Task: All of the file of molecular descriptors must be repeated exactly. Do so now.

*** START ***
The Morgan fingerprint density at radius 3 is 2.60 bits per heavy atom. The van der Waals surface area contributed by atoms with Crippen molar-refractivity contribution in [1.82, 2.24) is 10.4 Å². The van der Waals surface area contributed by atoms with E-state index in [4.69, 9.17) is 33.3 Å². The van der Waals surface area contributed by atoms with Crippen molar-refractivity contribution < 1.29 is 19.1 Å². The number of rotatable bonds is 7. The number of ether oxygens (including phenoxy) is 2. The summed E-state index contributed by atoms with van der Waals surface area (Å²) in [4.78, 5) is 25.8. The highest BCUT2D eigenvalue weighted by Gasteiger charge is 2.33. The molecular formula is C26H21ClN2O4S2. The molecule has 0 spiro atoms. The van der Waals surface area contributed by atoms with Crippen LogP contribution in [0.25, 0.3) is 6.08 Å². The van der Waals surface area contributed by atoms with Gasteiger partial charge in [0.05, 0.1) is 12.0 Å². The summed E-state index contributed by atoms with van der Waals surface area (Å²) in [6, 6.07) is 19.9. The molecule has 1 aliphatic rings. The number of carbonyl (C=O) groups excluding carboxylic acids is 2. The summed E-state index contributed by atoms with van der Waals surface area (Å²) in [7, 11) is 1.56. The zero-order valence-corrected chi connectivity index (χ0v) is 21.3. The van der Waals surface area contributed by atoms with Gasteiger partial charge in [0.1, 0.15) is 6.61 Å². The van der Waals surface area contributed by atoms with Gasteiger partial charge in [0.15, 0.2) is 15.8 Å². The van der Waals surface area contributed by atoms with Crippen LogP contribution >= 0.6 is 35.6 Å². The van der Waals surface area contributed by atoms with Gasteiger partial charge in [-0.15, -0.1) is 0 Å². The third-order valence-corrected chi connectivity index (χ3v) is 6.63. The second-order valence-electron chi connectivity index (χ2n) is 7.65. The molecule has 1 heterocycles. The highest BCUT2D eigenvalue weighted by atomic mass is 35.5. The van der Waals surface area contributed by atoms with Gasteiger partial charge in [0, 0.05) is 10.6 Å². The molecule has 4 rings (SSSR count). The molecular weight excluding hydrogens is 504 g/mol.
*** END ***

The Morgan fingerprint density at radius 3 is 2.60 bits per heavy atom. The van der Waals surface area contributed by atoms with Crippen molar-refractivity contribution in [1.82, 2.24) is 10.4 Å². The van der Waals surface area contributed by atoms with E-state index in [4.69, 9.17) is 33.3 Å². The van der Waals surface area contributed by atoms with Crippen molar-refractivity contribution < 1.29 is 19.1 Å². The number of rotatable bonds is 7. The number of ether oxygens (including phenoxy) is 2. The summed E-state index contributed by atoms with van der Waals surface area (Å²) in [4.78, 5) is 25.8. The highest BCUT2D eigenvalue weighted by Gasteiger charge is 2.33. The molecular formula is C26H21ClN2O4S2. The molecule has 0 spiro atoms. The van der Waals surface area contributed by atoms with Crippen LogP contribution in [0.25, 0.3) is 6.08 Å². The van der Waals surface area contributed by atoms with Gasteiger partial charge in [0.05, 0.1) is 12.0 Å². The summed E-state index contributed by atoms with van der Waals surface area (Å²) in [6, 6.07) is 19.9. The molecule has 1 aliphatic rings. The number of carbonyl (C=O) groups excluding carboxylic acids is 2. The summed E-state index contributed by atoms with van der Waals surface area (Å²) in [7, 11) is 1.56. The zero-order valence-corrected chi connectivity index (χ0v) is 21.3. The van der Waals surface area contributed by atoms with Gasteiger partial charge in [0.1, 0.15) is 6.61 Å². The van der Waals surface area contributed by atoms with Gasteiger partial charge in [0.15, 0.2) is 15.8 Å². The van der Waals surface area contributed by atoms with Crippen LogP contribution >= 0.6 is 35.6 Å². The van der Waals surface area contributed by atoms with Gasteiger partial charge in [-0.15, -0.1) is 0 Å². The third-order valence-corrected chi connectivity index (χ3v) is 6.63. The second-order valence-electron chi connectivity index (χ2n) is 7.65. The molecule has 1 heterocycles. The highest BCUT2D eigenvalue weighted by atomic mass is 35.5. The van der Waals surface area contributed by atoms with Gasteiger partial charge in [0, 0.05) is 10.6 Å². The molecule has 4 rings (SSSR count). The molecular weight excluding hydrogens is 504 g/mol.